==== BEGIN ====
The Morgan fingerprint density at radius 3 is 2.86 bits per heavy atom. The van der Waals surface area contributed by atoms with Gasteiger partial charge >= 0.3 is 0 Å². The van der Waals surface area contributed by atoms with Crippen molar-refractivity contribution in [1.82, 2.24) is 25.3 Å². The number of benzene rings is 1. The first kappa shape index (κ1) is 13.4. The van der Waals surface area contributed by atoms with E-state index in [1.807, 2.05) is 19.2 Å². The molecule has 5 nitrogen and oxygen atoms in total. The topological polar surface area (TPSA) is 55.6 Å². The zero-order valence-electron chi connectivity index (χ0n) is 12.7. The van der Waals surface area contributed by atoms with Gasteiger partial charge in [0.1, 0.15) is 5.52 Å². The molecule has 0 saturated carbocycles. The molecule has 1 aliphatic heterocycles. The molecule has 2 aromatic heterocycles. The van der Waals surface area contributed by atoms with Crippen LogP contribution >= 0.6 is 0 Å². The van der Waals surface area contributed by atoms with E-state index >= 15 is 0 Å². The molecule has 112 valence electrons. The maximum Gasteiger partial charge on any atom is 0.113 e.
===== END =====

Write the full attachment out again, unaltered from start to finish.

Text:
The Morgan fingerprint density at radius 3 is 2.86 bits per heavy atom. The van der Waals surface area contributed by atoms with Gasteiger partial charge >= 0.3 is 0 Å². The van der Waals surface area contributed by atoms with Crippen molar-refractivity contribution in [1.82, 2.24) is 25.3 Å². The number of benzene rings is 1. The first kappa shape index (κ1) is 13.4. The van der Waals surface area contributed by atoms with E-state index in [1.807, 2.05) is 19.2 Å². The molecule has 5 nitrogen and oxygen atoms in total. The topological polar surface area (TPSA) is 55.6 Å². The zero-order valence-electron chi connectivity index (χ0n) is 12.7. The van der Waals surface area contributed by atoms with Gasteiger partial charge in [0.1, 0.15) is 5.52 Å². The molecule has 0 saturated carbocycles. The molecule has 1 aliphatic heterocycles. The molecule has 2 aromatic heterocycles. The van der Waals surface area contributed by atoms with Crippen LogP contribution >= 0.6 is 0 Å². The van der Waals surface area contributed by atoms with E-state index >= 15 is 0 Å². The molecule has 112 valence electrons. The maximum Gasteiger partial charge on any atom is 0.113 e.